Mandare macchine a uccidere persone: lo stiamo già facendo. Ma dove porterà tutto questo? E' quello che tenta di raccontarci Christopher Golden nel suo nuovo romanzo Tin Men (Uomini di latta): eccone un estratto per il lettori di OperaSpaziale!
A low, tinny alarm buzzed. Danny breathed deeply of the richly oxygenated air in the canister and felt himself floating, drifting into something not unlike sleep. It felt as if he were sinking into a sea of warm, dark water, an ocean of shadow . . .
Inhaling sharply, Danny opened his eyes to the bright, baking sunlight of the streets of Damascus. He blinked twice, heard the low clicks that went along with blinking, and a silent computer readout sprang to vivid life across his vision. Temperature, time, precise GPS locations for himself and every member of his unit, readout of avail¬able weapons and ammunition, and more.
“Those assholes,” Kate snapped.
Danny heard her voice in his head, just as he’d heard Uncle’s. He glanced around and spotted her a few feet away, standing in the jag¬ged shadow thrown by the ruins of the Khan As’ad Pasha. Even with¬out the markings on her dusty frame, he would have recognized the way she carried herself. He imagined that back when her flesh-and-blood legs had still been in working order, she’d moved in much the same way as she did now, in the robot body assigned to her by the 1st Remote Infantry Division.
Like the rest of them, her frame had an antique sort of bone-white hue that blended well in most old Damascus neighborhoods and could color-shift to black once the sun went down. But Kate and the soldiers from the other two platoons who shared this frame with her had modified it with a pair of devil horns painted on the sides of the metal skull and a small trident pitchfork on the left cheek. Danny’s own frame had the number thirteen painted on the forehead, flaunt¬ing superstition with his personal number. The soldiers on the other two shifts who shared his frame had appreciated his desire to taunt Lady Luck.
“Which assholes are we talking about exactly?” he asked.
“Cupcakes,” Kate said, pointing at his chest. “Look what they did.”
Danny glanced down and saw the target on his chest, painted in perfectly concentric circles of red, white, and blue.
“That’s not funny,” Kate said.
He smiled, knowing that she would recognize the small variation in the expression on his robotic face.
“Well,” Danny said slowly, “it’s kind of funny.”
Before she could reply, Sergeant Morello started barking orders and the platoon gathered in two rows, standing at attention. Lieuten¬ant Trang stood behind Morello. Neither man had any marking on his frame that indicated rank, but anyone watching would have picked up the command structure easily enough. Trang had an infin¬ity symbol on his chest, while Morello’s frame was marked only with black stripes under the eyes, the sort football players painted on to cut the sun’s glare.
“Platoon C reported zero hostile activity during the past eight hours,” the sergeant said. “That might make you lazy assholes feel all cozy and safe, but it ought to make you paranoid as hell. No news is good news, that’s what they say, right? I say bullshit. No news means somebody’s trying hard to come up with a new way to kill you today. So I want you all extra sharp. You see anything that looks wrong or just feels wrong, you sound off. Got me?”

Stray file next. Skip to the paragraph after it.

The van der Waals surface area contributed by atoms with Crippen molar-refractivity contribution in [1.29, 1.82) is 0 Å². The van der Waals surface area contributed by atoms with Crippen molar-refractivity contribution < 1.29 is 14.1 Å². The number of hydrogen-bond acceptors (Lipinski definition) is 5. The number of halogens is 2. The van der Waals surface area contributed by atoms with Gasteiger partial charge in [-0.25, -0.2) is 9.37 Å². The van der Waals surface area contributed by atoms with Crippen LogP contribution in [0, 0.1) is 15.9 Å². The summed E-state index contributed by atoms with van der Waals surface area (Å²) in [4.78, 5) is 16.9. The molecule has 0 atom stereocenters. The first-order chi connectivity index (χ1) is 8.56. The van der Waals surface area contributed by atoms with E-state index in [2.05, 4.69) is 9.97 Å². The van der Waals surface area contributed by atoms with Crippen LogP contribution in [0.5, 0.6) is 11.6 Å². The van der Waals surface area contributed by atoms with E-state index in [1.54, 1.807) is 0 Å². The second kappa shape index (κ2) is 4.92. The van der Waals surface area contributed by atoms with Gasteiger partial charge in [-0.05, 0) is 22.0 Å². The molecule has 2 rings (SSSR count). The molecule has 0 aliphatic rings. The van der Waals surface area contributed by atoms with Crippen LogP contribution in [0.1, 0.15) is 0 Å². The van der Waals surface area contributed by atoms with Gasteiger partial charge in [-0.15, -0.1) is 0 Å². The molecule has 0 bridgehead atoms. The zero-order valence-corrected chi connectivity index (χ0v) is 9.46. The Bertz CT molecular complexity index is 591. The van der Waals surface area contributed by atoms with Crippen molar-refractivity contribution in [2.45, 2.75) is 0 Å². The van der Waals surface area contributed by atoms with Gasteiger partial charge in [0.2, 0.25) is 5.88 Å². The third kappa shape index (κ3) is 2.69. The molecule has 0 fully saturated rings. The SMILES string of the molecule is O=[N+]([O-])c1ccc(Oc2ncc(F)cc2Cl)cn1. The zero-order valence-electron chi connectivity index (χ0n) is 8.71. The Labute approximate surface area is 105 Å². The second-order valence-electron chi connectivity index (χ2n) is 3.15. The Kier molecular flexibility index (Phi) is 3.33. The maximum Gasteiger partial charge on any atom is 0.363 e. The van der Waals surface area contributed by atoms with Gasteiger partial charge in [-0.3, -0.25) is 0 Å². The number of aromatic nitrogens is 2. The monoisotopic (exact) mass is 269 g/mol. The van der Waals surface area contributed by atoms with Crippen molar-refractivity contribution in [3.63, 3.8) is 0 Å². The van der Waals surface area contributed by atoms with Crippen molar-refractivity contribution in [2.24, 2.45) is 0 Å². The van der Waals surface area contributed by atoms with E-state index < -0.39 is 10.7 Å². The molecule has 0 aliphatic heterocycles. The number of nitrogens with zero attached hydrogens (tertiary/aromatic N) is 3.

“Yes, Sergeant!” Platoon A chorused.
He didn’t ask them to repeat it.
“Just don’t be stupid,” Morello said. “Move out!”
Platoon A began to spread out along the broad street in front of the wreckage of what had once been among the most beautiful build¬ings in the world. The domes of the Khan As’ad Pasha had drawn tourists from around the globe. The shadowed beauty of its interior, the gentle interdependence of its architecture . . . like almost every¬thing else the Syrian people held dear, it had been obliterated in a civil war. Danny had heard the expression “never shit where you eat,” and thought it a crude but effective wisdom. The Syrians might hate America now, but they’d been their own worst enemies.
The Tin Men fanned out into the streets and souqs, weapons held at the ready with hydraulic muscles that would never tire. Danny knew that none of them would take Sergeant Morello’s warning to heart. Some jihadist prick could nuke Damascus, incinerate their robot frames, and the worst the Tin Men would suffer was psycho¬logical trauma. Compared to the old way of soldiering, it was a sweet gig. They could wage war without any casualties on the American side.
They had to stay alert in order to do their jobs properly, to keep the peace and maintain order in a city where they were considered in¬truders, devils second only to Shaitan. They needed to stay frosty-a single substantial screwup might cause an international incident, and the U.S. Army’s remote infantry was controversial enough already-but at the end of the shift, all of them were going to wake up safe and sound in their own bodies, back at the Hump.
Danny hadn’t been lying. He did think the target on his chest was a little bit funny. But he hadn’t told the entire truth, either. When he’d glanced down and seen that target, he’d shivered-and not only his flesh-and-blood body, back in Germany. His whole robot frame had shuddered just a little.
Snipers and martyrs were always taking shots at the Tin Men, but he had never felt like a target until today.
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